top of page
  • Writer's pictureRachel Langan

Where do we go from here? To college.

Most graduates of the WCASD matriculate directly to college. In fact, of the graduating class of 2022, 86 percent of graduates headed to college last fall.

But what happened when they got there? According to the New York Times, things are not going well for the Pandemic Generation. The American Psychological Association notes that a whopping 60 percent of college students meet the criteria for at least one mental health problem. Psychological distress is increasing as the Pandemic Generation arrives on campus. Students are arriving on campus and discovering that they are ill prepared for the rigors of college level courses. At NYU, students circulated a petition to have a professor removed because they found that the class was "too hard". One college professor reports that up to 20 percent of her students are failing a course where previously only two to four percent of students failed. As a result, men are walking away from college at alarming rates, widening the gender gap.

Then there's the question of "what are kids paying for" when they go to college? (You can read more about this in the book *Fail U: The False Promise of Higher Education.) This author has parented children through college every year since 2017 and I can tell you that things look very different in 2023 than they did back in 2017. My high school senior has applied to five colleges: state schools, private colleges, and engineering schools. At all five colleges, grades are optional, and so are test scores. You read that correctly: students can get into college WITHOUT GRADES and WITHOUT taking the SAT. If colleges are not basing college acceptance on merit, what ARE they basing it on?

Colleges and universities are making adjustments to their programs, trying to address the needs of the Pandemic Generation who are arriving on campus unprepared. Take West Chester University . . . WCU has introduced Q Level Courses in math. These courses are designed to strengthen basic math and Algebra skills. This means that students are arriving on campus as college freshman, unable to do basic math and/or Algebra. Basic courses such as these are a Cash Cow for colleges--students must pay for these classes, but the course credits are NOT counted towards the student's graduating credits. College freshman who are not proficient in math will pay several thousand dollars to their college to learn what they should have learned in high school. If K12 institutions are sending kids to college unprepared, colleges are only too happy to take tuition money in exchange for closing the gap left by K12 schools.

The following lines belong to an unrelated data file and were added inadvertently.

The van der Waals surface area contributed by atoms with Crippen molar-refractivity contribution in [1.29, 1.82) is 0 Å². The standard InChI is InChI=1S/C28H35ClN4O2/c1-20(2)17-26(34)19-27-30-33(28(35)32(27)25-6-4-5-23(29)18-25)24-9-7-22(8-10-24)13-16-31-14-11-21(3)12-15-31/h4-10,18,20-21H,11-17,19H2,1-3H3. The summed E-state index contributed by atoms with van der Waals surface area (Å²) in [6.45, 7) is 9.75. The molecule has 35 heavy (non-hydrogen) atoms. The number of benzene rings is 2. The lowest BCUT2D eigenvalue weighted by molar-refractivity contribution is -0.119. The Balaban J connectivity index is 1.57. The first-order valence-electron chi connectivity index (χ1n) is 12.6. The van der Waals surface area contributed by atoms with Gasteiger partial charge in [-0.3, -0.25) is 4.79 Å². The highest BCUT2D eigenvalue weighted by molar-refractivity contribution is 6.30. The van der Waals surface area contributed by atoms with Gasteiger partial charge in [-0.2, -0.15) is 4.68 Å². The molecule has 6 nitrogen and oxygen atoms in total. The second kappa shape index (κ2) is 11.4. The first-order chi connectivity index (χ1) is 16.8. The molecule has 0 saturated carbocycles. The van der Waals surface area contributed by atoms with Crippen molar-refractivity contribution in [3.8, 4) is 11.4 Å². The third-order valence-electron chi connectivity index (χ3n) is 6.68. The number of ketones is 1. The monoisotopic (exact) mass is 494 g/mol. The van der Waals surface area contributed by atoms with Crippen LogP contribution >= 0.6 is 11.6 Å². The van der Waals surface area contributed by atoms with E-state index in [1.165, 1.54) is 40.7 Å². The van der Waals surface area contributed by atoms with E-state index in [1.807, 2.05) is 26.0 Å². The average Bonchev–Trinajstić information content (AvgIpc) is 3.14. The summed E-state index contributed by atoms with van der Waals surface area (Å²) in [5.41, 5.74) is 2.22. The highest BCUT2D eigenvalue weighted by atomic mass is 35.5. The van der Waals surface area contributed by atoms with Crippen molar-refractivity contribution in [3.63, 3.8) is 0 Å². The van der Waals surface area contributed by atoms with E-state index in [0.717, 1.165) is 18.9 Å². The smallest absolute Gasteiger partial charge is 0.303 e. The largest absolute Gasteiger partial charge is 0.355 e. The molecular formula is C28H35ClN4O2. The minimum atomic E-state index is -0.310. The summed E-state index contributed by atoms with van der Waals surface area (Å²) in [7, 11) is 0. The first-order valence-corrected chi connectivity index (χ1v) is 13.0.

College enrollment is declining, and universities are cutting programs to match the downward trend in enrollment due to Covid. Our very own governor is doing his part to ensure that higher education becomes unnecessary, by eliminating a college degree as a requirement for 92 percent of state jobs, calling it an ‘arbitrary requirement’. At first glance this looks like a good thing, making it seem that employment is open to everyone, not just college graduates.

Part of the reason for the downward trend in college attendance may be due to the fact that inflation is causing some families to rethink the cost/benefit of college attendance. Or perhaps families are realizing that life experience matters as much, or more than college. Or perhaps people are realizing that possessing a college degree does not guarantee that a candidate will be a better employee than one without a degree.

But what if the intent behind the elimination of a college degree as the norm is in an attempt to disguise the decline of public education? If students are graduating from high school unprepared, and are entering college unprepared, then it's possible that colleges will be churning out graduates who are unprepared. What better way to disguise this issue than to eliminate college as job requirement? The decline of public education gradually leads to a decline in higher education, which gradually leads to a decline in the quality of workers entering the workforce post college.

Back to Basics believes that our school board's most important job is to restore academic integrity to our district. Our students must be academically prepared for their future--whether they choose to enter an apprenticeship, learn a trade, join the military, or go to college. But when 75 percent of our high school freshman are not proficient in math, it is clear that these students will be entering the world unprepared--unless significant and drastic changes are made to remedy the academic decline that is already in progress.

*Affiliate link. Back to Basics will earn a small commission on any purchases of this book.


bottom of page